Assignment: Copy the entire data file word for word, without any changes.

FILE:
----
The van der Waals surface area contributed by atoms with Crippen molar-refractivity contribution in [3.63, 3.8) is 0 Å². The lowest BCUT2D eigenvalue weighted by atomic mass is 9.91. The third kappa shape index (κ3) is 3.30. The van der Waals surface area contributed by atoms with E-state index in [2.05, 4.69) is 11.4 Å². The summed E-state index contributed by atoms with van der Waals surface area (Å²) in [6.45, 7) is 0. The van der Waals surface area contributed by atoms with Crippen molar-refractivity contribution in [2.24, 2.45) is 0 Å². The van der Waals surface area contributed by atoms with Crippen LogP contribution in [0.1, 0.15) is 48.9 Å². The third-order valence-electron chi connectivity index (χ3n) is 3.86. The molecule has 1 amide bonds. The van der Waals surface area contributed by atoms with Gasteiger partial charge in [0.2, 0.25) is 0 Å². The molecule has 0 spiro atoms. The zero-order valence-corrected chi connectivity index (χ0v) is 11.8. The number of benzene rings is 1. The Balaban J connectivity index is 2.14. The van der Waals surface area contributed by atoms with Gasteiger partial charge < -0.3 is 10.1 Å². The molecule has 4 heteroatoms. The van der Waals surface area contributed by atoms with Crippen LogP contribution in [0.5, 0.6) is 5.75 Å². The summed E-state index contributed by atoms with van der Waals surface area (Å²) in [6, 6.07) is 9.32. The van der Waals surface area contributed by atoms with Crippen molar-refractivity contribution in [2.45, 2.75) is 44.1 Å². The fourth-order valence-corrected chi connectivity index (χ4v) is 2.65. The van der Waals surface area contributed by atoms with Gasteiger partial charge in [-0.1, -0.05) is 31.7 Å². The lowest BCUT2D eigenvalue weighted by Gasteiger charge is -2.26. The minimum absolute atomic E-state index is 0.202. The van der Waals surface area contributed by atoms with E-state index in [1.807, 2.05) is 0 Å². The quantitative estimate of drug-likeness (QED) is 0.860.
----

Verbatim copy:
The van der Waals surface area contributed by atoms with Crippen molar-refractivity contribution in [3.63, 3.8) is 0 Å². The lowest BCUT2D eigenvalue weighted by atomic mass is 9.91. The third kappa shape index (κ3) is 3.30. The van der Waals surface area contributed by atoms with E-state index in [2.05, 4.69) is 11.4 Å². The summed E-state index contributed by atoms with van der Waals surface area (Å²) in [6.45, 7) is 0. The van der Waals surface area contributed by atoms with Crippen molar-refractivity contribution in [2.24, 2.45) is 0 Å². The van der Waals surface area contributed by atoms with Crippen LogP contribution in [0.1, 0.15) is 48.9 Å². The third-order valence-electron chi connectivity index (χ3n) is 3.86. The molecule has 1 amide bonds. The van der Waals surface area contributed by atoms with Gasteiger partial charge in [0.2, 0.25) is 0 Å². The molecule has 0 spiro atoms. The zero-order valence-corrected chi connectivity index (χ0v) is 11.8. The number of benzene rings is 1. The Balaban J connectivity index is 2.14. The van der Waals surface area contributed by atoms with Gasteiger partial charge < -0.3 is 10.1 Å². The molecule has 4 heteroatoms. The van der Waals surface area contributed by atoms with Crippen LogP contribution in [0.5, 0.6) is 5.75 Å². The summed E-state index contributed by atoms with van der Waals surface area (Å²) in [6, 6.07) is 9.32. The van der Waals surface area contributed by atoms with Crippen molar-refractivity contribution in [2.45, 2.75) is 44.1 Å². The fourth-order valence-corrected chi connectivity index (χ4v) is 2.65. The van der Waals surface area contributed by atoms with Gasteiger partial charge in [-0.1, -0.05) is 31.7 Å². The lowest BCUT2D eigenvalue weighted by Gasteiger charge is -2.26. The minimum absolute atomic E-state index is 0.202. The van der Waals surface area contributed by atoms with E-state index in [1.807, 2.05) is 0 Å². The quantitative estimate of drug-likeness (QED) is 0.860.